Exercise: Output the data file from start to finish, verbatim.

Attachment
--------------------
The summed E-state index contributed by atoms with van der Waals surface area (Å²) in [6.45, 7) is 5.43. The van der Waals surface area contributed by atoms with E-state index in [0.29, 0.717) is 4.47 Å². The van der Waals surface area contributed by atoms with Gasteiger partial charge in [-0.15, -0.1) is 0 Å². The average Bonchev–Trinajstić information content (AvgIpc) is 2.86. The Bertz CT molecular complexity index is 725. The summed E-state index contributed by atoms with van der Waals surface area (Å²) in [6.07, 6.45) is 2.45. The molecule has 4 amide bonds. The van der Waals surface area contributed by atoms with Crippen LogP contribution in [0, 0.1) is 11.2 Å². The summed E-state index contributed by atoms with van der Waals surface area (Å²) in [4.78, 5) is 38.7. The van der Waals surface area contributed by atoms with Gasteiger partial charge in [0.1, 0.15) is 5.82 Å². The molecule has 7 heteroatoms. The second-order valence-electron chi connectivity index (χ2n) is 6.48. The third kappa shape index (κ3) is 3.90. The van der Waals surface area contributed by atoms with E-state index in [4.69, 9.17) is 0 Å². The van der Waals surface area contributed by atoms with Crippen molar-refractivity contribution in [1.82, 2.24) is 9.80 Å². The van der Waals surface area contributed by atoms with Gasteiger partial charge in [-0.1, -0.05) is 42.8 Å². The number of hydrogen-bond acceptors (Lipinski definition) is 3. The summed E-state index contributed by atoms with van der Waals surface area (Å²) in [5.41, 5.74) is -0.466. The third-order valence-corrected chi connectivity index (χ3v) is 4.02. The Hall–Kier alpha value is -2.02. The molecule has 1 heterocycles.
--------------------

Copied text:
The summed E-state index contributed by atoms with van der Waals surface area (Å²) in [6.45, 7) is 5.43. The van der Waals surface area contributed by atoms with E-state index in [0.29, 0.717) is 4.47 Å². The van der Waals surface area contributed by atoms with Gasteiger partial charge in [-0.15, -0.1) is 0 Å². The average Bonchev–Trinajstić information content (AvgIpc) is 2.86. The Bertz CT molecular complexity index is 725. The summed E-state index contributed by atoms with van der Waals surface area (Å²) in [6.07, 6.45) is 2.45. The molecule has 4 amide bonds. The van der Waals surface area contributed by atoms with Crippen LogP contribution in [0, 0.1) is 11.2 Å². The summed E-state index contributed by atoms with van der Waals surface area (Å²) in [4.78, 5) is 38.7. The van der Waals surface area contributed by atoms with Gasteiger partial charge in [0.1, 0.15) is 5.82 Å². The molecule has 7 heteroatoms. The second-order valence-electron chi connectivity index (χ2n) is 6.48. The third kappa shape index (κ3) is 3.90. The van der Waals surface area contributed by atoms with E-state index in [4.69, 9.17) is 0 Å². The van der Waals surface area contributed by atoms with Crippen molar-refractivity contribution in [1.82, 2.24) is 9.80 Å². The van der Waals surface area contributed by atoms with Gasteiger partial charge in [-0.1, -0.05) is 42.8 Å². The number of hydrogen-bond acceptors (Lipinski definition) is 3. The summed E-state index contributed by atoms with van der Waals surface area (Å²) in [5.41, 5.74) is -0.466. The third-order valence-corrected chi connectivity index (χ3v) is 4.02. The Hall–Kier alpha value is -2.02. The molecule has 1 heterocycles.